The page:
I went through the whole scenario for how to react to that kind of a situation. It just was too bloody for the Brits. So, they thanked me very much for my participation, fed me a nice lunch and sent me on my way. I think they've changed quite a bit since then, but, at the time, they were still "the unarmed bobby."
JK: Confronting an increase in the lethality of weapons and having a hard time with it. That was interesting. Then, we ran a bunch of US shooting competitions between the Royal Air Force Regiment and the Air Force Security Forces; used to frustrate them I was always the top gun senior officer with handgun and rifle, but I got an awful lot of practice because I wound up being the only American deerstalker in England.
I controlled all the combat arms ranges and the Brits needed places to shoot. Now, they're so anti-gun that only professionals can shoot deer. They're overrun with six species of deer that tear up their environment. So, they have professional deerstalkers that are managed by the British Deer Society, but they have trouble finding any place to shoot. So, I let them use my ranges.
So, as a courtesy, they put me through their advanced stalker course. It's kind of like "bow hunter 101," if you're an American with the experience in the outdoors. They have all these remote targets set in the woods, where you can just see part of them. They put them out at first light, in the dew--there's footprints in the dew going to every single one of them. So, I shot a hundred percent on the first course of fire. They wound up consulting and they made me a British deerstalker, paid me to hunt deer 365 days a year, two bucks a pound.
JK: So, I got a lot of rifle time in. So, that paid off when I was in shooting competitions. It was great, yes. I managed Thetford Chase (over 40,000 acres) and two other locations, where you have to build an Abschussplan, which is, basically, the plan for the carrying capacity of the land that you're managing, and get an agreement with the owner that you'll shoot so many of this sex and this age. If he misses that target--if he doesn't guarantee they're gone--and they do damage, he's liable for the damage. So, you've got a contract.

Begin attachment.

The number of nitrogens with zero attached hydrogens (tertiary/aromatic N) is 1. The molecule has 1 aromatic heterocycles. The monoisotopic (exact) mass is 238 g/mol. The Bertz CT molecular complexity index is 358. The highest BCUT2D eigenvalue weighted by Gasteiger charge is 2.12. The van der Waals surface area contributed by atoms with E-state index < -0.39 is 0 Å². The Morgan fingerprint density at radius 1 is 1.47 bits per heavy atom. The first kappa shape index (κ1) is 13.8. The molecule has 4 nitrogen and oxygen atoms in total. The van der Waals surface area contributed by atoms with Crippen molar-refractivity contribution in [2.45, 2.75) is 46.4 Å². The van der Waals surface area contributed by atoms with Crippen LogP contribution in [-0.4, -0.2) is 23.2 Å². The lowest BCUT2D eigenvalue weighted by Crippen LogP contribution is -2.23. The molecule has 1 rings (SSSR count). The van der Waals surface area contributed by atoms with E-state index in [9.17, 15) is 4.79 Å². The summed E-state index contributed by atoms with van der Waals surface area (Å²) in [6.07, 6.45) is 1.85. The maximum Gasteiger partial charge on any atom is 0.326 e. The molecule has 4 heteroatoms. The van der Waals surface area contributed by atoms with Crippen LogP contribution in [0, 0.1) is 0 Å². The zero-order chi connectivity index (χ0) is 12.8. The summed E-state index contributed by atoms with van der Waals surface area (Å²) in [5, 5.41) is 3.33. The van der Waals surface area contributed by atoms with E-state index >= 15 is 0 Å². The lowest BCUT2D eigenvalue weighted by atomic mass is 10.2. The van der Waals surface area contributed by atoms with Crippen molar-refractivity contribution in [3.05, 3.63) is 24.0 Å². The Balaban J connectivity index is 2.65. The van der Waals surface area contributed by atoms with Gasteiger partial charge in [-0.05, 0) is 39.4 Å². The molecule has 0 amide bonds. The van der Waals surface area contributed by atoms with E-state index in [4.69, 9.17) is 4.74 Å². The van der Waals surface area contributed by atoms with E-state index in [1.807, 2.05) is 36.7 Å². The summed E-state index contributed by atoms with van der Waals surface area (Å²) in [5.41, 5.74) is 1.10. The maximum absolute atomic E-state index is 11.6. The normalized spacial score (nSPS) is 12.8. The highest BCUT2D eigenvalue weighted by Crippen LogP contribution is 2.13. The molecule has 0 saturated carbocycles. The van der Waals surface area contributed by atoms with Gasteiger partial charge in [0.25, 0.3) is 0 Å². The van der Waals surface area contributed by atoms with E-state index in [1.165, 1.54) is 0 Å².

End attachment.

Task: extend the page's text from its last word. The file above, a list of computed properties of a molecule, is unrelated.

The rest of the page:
SI: With the owner?
JK: The owner, yes. So, it's a pretty solid contract. So, I'd start on a Saturday morning. I'd go out to shoot two deer in the morning with a rifle, go back to the gamekeeper's lodge, hang the deer, get my shotgun and a gamekeeper's dog, go out and limit out on seven pheasant, bring the pheasant back, take some home, and then, go out in the afternoon, shoot two more deer. The game dealer would come pick them up. I'd get paid two bucks a pound for the deer for my day--so, not a bad day for an outdoorsman. [laughter]
SI: Yes, wow.
JK: I had a great time with that. I was a licensed professional deerstalker, yes. I also was the district commissioner for Boy Scouting out there. I ran the Boy Scouting program in the UK, which was great.
SI: Are there any differences you saw between the different national Scouting programs?
JK: Oh, yes. I mean, they were American Scouting programs I ran.
SI: They were for the kids on the bases.
JK: Yes, for the kids. The Brits had a very similar Scouting program, but they had a lot harder time getting the wilderness skills up. That was where the founder of Boy Scouts came from and Brownsea Island was where it started. I got to camp on Brownsea Island and go to Baden-Powell's house and have meetings. Those were good times, but the military has really active Scouting programs. So, it was fun to do.